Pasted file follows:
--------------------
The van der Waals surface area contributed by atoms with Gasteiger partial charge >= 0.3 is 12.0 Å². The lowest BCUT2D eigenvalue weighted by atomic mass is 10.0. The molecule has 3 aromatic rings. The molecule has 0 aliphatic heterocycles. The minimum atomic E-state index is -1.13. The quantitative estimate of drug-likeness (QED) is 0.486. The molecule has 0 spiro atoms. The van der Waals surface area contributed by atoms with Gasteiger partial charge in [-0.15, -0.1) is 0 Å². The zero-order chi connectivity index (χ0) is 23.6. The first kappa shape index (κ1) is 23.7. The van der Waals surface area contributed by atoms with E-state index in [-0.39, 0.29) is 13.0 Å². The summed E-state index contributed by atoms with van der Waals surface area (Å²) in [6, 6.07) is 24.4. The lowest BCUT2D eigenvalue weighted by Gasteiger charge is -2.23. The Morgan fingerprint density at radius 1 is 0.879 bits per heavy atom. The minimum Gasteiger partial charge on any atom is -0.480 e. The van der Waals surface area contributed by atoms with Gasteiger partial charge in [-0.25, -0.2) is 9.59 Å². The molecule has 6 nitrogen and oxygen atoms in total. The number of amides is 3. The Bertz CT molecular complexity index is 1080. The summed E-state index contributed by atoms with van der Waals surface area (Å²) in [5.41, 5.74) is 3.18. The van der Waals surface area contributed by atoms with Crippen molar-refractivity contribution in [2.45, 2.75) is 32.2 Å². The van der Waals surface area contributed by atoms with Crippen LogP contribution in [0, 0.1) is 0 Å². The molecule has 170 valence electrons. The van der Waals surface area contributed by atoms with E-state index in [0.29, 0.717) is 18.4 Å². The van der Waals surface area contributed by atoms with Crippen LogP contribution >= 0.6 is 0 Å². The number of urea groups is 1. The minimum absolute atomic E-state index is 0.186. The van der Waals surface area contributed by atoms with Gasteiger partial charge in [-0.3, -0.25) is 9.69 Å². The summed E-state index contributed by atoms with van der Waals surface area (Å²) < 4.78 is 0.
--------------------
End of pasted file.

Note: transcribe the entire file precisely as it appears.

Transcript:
The van der Waals surface area contributed by atoms with Gasteiger partial charge >= 0.3 is 12.0 Å². The lowest BCUT2D eigenvalue weighted by atomic mass is 10.0. The molecule has 3 aromatic rings. The molecule has 0 aliphatic heterocycles. The minimum atomic E-state index is -1.13. The quantitative estimate of drug-likeness (QED) is 0.486. The molecule has 0 spiro atoms. The van der Waals surface area contributed by atoms with Gasteiger partial charge in [-0.15, -0.1) is 0 Å². The zero-order chi connectivity index (χ0) is 23.6. The first kappa shape index (κ1) is 23.7. The van der Waals surface area contributed by atoms with E-state index in [-0.39, 0.29) is 13.0 Å². The summed E-state index contributed by atoms with van der Waals surface area (Å²) in [6, 6.07) is 24.4. The lowest BCUT2D eigenvalue weighted by Gasteiger charge is -2.23. The Morgan fingerprint density at radius 1 is 0.879 bits per heavy atom. The minimum Gasteiger partial charge on any atom is -0.480 e. The van der Waals surface area contributed by atoms with Gasteiger partial charge in [-0.25, -0.2) is 9.59 Å². The molecule has 6 nitrogen and oxygen atoms in total. The number of amides is 3. The Bertz CT molecular complexity index is 1080. The summed E-state index contributed by atoms with van der Waals surface area (Å²) in [5.41, 5.74) is 3.18. The van der Waals surface area contributed by atoms with Crippen molar-refractivity contribution in [2.45, 2.75) is 32.2 Å². The van der Waals surface area contributed by atoms with Crippen LogP contribution in [0, 0.1) is 0 Å². The molecule has 170 valence electrons. The van der Waals surface area contributed by atoms with E-state index in [0.29, 0.717) is 18.4 Å². The van der Waals surface area contributed by atoms with Crippen LogP contribution >= 0.6 is 0 Å². The number of urea groups is 1. The minimum absolute atomic E-state index is 0.186. The van der Waals surface area contributed by atoms with Gasteiger partial charge in [-0.3, -0.25) is 9.69 Å². The summed E-state index contributed by atoms with van der Waals surface area (Å²) < 4.78 is 0.